Victoria College a FalconStor customer profile

If an educational institution or company is examining how to create and implement an effective disaster recovery plan, the use of disk-based data replication to an off-site location should be considered.
Written by Dan Kusnetzky, Contributor

I find it valuable to hear from folks who are actually using a technology rather than just speaking with the suppliers. This time, I had the opportunity to communicate with Daniel Robinson, systems administrator, Victoria College, about why they selected FalconStor's Network Storage Server.

Please introduce yourself and your organization?

Based in the small city of Victoria, TX (between Corpus Christi and Houston) on the Texas Gulf Coast, Victoria College is a public community college with an enrollment of approximately 4,000 students and 250 faculty and staff across its main campus and five satellite locations. Our 11 member IT staff is charged with overseeing technology endeavors, some of which include courses that are offered through an interactive TV, video capture, e-mail and more. We are based in a potential hurricane-disaster zone, so we must ensure that all data is protected and available for quick recovery.

What are you doing that needed this type of technology?

For years, we had struggled to protect our data using a backup solution that consisted of disk-to-disk and tape backup products. However, the backup to tape took two and half days to complete and they were not always complete or consistent due to server hand-ups or tapes going bad. In the event of a hurricane, we had advance warning, but not enough to do a complete backup, and even then the data wasn’t the most current. We wanted to accelerate the backup and recovery process without affecting the server performance, but also faced the challenge of finding a data protection solution that was within the college’s unique infrastructure environment and budge restrictions. The solution had to work with the Banner ERP system that runs on an Oracle RAC cluster using automatic storage management (ASM).

What products did you consider before making a selection?

With the assistance of our local channel partner, KA Data Systems, we looked at several data protection solutions from EMC, Oracle and FalconStor and ultimately chose FalconStor Network Storage Server (NSS) for storage virtualization and FalconStor Continuous Data Protector (CDP) for data replication to an off-site location. Located at the main data center and the remote disaster recovery site, the data protection solution takes snapshots of the Oracle servers every four hours and of all other servers once a day. It then replicates the data off-site between midnight and 2:00 a.m., protecting four terabytes of data.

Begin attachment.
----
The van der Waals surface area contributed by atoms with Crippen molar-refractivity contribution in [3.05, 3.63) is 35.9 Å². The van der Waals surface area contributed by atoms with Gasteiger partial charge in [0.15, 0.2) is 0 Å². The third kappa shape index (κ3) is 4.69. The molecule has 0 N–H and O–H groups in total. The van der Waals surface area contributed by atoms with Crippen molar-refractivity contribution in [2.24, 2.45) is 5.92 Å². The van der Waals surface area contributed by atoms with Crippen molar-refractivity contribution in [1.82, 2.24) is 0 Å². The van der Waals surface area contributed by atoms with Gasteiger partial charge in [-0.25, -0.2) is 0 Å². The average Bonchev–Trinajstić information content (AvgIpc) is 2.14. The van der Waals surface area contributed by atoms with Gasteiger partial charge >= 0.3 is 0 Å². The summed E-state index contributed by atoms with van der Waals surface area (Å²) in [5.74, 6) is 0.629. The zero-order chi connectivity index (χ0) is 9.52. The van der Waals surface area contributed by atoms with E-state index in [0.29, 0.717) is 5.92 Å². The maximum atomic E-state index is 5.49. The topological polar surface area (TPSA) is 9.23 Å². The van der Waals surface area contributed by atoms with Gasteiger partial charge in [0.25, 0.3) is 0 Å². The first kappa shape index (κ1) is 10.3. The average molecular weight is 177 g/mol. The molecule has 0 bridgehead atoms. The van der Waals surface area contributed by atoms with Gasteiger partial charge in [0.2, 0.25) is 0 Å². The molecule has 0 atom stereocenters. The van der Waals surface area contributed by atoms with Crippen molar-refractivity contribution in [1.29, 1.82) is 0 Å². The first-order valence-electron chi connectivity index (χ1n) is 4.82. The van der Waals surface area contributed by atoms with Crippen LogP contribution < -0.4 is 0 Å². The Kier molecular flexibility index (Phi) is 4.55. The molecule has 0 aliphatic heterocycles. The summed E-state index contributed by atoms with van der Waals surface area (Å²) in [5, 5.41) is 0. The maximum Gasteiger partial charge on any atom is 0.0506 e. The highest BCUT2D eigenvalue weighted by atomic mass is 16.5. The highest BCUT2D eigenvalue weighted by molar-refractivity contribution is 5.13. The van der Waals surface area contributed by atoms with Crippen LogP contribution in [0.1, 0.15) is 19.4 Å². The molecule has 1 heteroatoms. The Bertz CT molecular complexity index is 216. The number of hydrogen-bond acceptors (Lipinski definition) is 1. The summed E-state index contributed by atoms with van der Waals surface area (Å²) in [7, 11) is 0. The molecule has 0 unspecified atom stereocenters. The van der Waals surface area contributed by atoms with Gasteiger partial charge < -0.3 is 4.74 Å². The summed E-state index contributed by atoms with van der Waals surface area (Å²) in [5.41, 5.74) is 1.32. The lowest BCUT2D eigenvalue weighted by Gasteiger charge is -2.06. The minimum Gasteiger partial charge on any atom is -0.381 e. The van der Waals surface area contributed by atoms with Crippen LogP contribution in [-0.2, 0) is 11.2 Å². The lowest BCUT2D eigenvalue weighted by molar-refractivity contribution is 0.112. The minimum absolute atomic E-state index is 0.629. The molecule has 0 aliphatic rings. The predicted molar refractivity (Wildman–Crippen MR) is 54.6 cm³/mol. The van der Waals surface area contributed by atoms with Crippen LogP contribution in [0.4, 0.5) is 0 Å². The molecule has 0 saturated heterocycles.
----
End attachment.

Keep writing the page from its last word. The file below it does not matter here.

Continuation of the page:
Why did you select this product?

We decided to implement the storage virtualization and data protection solutions as they fit best into the college’s business continuity plan and it easily handled the custom IT infrastructure environment we had in place. Although, the use of storage virtualization was primarily selected for the backup of the Oracle environment, the solution allows for an easier migration of data and storage expansion. The college effectively tested this disaster recovery solution in mounting the replicated logical unit numbers (LUNS) to a VMware box and bringing up all the servers, including those hosting Oracle, quickly and without issue.

What tangible benefit have you gotten through the use of this product?

Since implementing this solution, the college has saved on storage space through effective management of the snapshot frequency. In addition, as the staff does not need to switch out tapes and transport them to a fire-proof safe across campus or to a local bank vault, there is no need for the staff to work on weekends or holidays. Rather, staff time is now spent on more strategic issues. The most tangible benefit is the $800-$1,000 saved each year by not purchasing tapes. Rather than waiting days, the college’s IT infrastructure is up and running within hours of a major incident.

What advice would you offer others facing similar circumstances?

If an educational institution or company is examining how to create and implement an effective disaster recovery plan, the use of disk-based data replication to an off-site location should be considered. An institution cannot afford downtime, as information must be available 24 hours a day, seven days a week and 365 days a year. In our case, students and faculty must be able to access their data and information on the various courses regardless if the main data center is under a hurricane threat. By deploying this solution, we increased storage efficiency, reduced staff workloads and eliminated costly tape expenditures. The college’s infrastructure and its data are fully protected in the event of any disaster, human or natural.

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